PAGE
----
By “Free” software here I mean as in the FOSS (Free and Open Source Software) sense – software that truly does not impede on your rights.
In fact the $0 price tag of free the software is the least of its benefits. While you may download and install it to use for both private and business purposes, the real benefit is the freedom that comes with open-Source software. Open-source software puts you under no obligations. I won't go into the definition of free software any further here, but the Four Freedoms of Open Source software is canonically defined here : http://www.gnu.org/philosophy/free-sw.en.html
Note that I did not say ‘no obligation to pay’. No obligation whatsoever. Not even to keep on using it, which may raise an eyebrow here and there.
One of the ways in which commercially licensed software (and some free software that isn't actually Open) catches you is by preventing you from switching. Software cost-of-ownership calculations, when done properly, include not only the entry and running cost, but also the exit cost. When the software makes it difficult or very expensive to switch to another product, you are basically locked in. If for example your word processor produces documents in a format that cannot be used by other, competing products, then you are caught unless you can find a way to convert your documents to a portable format, a process which may be difficult and costly. Once you are so caught, the vendor can do some nasty things, like force you to store your documents on their servers, to pay a subscription, and very importantly, force you to upgrade.
Another important consideration is your assurance that the software will not compromise your privacy or security. When you cannot examine the code of your programs (who of us really can – even when you have the skill, commercial software vendors will not give you the source code, and even when you have the code, for a single program like a word processor this is a task that can keep a single person occupied for a lifetime, for an operating system it is a task that can occupy teams of people forever) you fall back upon trust. When you buy a program you implicitly trust it, and by extension, the vendor who created it.
Should you trust this vendor? Can you trust them? You cannot read the minds of every employee at the company, but you can rest assured that some of them do not have your best interests at heart, and that the company itself is in it to get as much of your money as possible. Competition is a good thing though - it keeps software creators on their toes.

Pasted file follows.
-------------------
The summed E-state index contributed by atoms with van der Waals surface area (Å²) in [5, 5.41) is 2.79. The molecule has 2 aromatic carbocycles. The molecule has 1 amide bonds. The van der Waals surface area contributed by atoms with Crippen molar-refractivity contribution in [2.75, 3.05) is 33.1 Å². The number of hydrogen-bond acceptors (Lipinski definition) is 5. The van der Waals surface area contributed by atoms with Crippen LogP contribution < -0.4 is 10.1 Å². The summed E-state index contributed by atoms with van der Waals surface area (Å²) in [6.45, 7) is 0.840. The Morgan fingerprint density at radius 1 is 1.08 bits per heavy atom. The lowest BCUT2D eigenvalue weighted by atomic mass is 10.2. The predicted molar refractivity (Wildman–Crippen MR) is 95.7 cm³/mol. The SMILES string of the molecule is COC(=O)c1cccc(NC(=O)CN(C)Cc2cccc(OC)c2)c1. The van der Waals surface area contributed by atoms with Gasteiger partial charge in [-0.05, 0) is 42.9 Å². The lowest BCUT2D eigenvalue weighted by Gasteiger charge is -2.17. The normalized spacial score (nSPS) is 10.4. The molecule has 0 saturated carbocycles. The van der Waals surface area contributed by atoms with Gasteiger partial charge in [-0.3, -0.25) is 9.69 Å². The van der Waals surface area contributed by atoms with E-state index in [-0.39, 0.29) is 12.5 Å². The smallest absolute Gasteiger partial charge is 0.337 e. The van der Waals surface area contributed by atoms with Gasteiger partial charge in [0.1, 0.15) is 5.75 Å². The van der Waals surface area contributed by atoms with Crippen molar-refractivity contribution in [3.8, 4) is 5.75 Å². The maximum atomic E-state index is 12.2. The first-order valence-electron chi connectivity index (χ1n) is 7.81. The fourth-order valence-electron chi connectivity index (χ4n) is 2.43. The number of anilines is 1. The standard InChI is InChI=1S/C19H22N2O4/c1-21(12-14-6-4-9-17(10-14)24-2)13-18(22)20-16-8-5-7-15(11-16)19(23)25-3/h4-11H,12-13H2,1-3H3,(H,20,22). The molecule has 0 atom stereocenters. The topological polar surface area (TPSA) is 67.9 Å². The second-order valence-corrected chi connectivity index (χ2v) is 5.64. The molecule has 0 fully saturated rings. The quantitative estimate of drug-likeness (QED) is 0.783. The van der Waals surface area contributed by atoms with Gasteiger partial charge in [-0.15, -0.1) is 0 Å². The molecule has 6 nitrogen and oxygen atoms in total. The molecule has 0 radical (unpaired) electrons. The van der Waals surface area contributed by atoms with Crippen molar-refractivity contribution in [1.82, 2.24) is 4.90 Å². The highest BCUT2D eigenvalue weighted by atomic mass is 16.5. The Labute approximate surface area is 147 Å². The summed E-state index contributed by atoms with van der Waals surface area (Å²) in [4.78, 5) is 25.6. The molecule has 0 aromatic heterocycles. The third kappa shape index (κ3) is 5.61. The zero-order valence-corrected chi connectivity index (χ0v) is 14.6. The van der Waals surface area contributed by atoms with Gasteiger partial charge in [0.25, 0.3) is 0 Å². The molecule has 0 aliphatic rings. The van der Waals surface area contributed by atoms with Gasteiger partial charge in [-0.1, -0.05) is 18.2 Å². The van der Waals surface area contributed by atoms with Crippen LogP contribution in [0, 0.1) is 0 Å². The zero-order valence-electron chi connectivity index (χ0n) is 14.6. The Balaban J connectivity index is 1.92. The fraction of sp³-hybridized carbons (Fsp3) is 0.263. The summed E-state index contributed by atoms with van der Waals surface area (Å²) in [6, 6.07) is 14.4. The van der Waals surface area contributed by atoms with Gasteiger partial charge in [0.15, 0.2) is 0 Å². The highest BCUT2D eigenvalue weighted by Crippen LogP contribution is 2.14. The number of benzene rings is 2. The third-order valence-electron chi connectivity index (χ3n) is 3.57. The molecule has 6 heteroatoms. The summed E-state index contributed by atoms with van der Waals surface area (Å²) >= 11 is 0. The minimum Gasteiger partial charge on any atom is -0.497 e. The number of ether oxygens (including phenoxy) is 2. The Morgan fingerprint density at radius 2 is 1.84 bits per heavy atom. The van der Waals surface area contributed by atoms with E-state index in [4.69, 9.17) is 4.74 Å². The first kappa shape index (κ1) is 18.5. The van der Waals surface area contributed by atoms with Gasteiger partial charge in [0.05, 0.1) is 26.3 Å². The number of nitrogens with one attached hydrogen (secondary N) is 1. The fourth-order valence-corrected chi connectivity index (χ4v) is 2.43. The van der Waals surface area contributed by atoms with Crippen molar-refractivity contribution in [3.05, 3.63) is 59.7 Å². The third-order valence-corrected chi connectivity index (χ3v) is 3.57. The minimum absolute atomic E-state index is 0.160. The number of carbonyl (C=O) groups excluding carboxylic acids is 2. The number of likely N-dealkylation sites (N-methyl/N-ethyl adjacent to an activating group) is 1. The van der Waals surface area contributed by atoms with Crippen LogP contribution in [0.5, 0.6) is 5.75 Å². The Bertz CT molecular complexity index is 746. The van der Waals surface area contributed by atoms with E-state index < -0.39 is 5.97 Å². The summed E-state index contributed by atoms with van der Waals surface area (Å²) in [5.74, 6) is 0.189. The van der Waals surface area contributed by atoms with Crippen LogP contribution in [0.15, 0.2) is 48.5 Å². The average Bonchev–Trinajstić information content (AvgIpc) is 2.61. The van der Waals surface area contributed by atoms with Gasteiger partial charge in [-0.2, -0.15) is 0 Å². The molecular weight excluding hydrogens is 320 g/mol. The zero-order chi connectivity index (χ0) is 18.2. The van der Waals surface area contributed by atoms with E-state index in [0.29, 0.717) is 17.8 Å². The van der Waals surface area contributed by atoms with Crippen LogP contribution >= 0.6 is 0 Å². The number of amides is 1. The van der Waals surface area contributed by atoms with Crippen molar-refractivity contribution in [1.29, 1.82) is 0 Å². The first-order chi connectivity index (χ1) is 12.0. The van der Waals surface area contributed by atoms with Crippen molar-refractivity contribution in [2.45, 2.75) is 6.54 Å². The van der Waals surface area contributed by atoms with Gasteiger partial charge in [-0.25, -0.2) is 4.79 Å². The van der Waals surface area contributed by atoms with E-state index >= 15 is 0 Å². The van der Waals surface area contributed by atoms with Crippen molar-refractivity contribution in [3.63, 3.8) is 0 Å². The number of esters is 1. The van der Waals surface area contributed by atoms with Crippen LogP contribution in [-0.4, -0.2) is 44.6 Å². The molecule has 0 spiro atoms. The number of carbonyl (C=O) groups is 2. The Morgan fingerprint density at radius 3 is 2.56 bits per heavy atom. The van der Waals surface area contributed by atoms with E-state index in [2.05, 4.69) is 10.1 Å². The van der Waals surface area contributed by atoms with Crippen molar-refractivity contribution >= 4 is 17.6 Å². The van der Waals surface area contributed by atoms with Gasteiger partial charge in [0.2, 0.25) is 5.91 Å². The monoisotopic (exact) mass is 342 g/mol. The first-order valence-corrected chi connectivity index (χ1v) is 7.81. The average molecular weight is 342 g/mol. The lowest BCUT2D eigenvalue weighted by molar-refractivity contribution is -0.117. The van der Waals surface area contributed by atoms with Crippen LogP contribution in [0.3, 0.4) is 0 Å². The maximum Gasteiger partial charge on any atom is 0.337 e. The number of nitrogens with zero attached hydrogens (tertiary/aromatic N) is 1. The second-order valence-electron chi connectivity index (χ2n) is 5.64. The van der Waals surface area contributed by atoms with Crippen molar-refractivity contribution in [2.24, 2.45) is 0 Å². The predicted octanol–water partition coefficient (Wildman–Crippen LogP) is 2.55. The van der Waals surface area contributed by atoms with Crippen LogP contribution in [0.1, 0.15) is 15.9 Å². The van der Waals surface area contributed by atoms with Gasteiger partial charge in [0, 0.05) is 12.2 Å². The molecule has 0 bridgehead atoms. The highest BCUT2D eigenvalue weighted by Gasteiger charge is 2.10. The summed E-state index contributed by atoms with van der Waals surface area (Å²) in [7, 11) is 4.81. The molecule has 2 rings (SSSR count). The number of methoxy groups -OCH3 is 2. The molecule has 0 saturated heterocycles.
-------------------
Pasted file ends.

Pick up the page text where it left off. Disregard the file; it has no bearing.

Upgrades are not always a good thing, especially when forced down your throat. The new version may include features that compromise your privacy or security, and the vendor may change their license agreement wording and even their licensing model!
The one thing you can use as a guide to judging whether you can trust a software vendor is its reputation. Of course this is far from foolproof, but it is an important aspect none the less. I will come back to this.
Truly open software guarantees that your freedom will never be compromised. This is because Open-source software is based in a community, not in a company. Even if you don't actively read through the source code, millions of other people (in the community) will, changing it, and submitting enhancements and fixes. Some examples:
- The Gimp (a photo editing application) has had more than 35,000 commits by 535 contributors.
- Krita (an illustration program) has had more than 97,000 commits by 577 contributors.
- Kate (An Advanced text editor suitable for programming) has had 14,900 commits by 367 contributors.
- The Linux Kernel has had 598,000 commits by 14,500 contributors.
- KDElibs, the basis of the KDE desktop environment, has had 101,000 commits by 1151 contributors.
- LibreOffice (a productivity suite) has had some 43,800 commits by 518 contributors.
It is easy to see that a lot of people are working hard to maintain and improve free software.
Software makers still need to guard their reputation - if they compromise their users, these users will start to look elsewhere to spend their money. But when there is no competition they can do as they please. Free software provides a real alternative to commercial software and so gives us options. Therefore even if you don't use the free, open-source alternatives available, the mere existence of these options helps to protect your rights.
There are a few things you can do to help maintain the status quo. Use open- source software, maybe even contribute on an open-source project. Or simply donate to an open-source software project, such as the upcoming 2015 Randa KDE sprint - https://www.kde.org/fundraisers/kdesprints2015/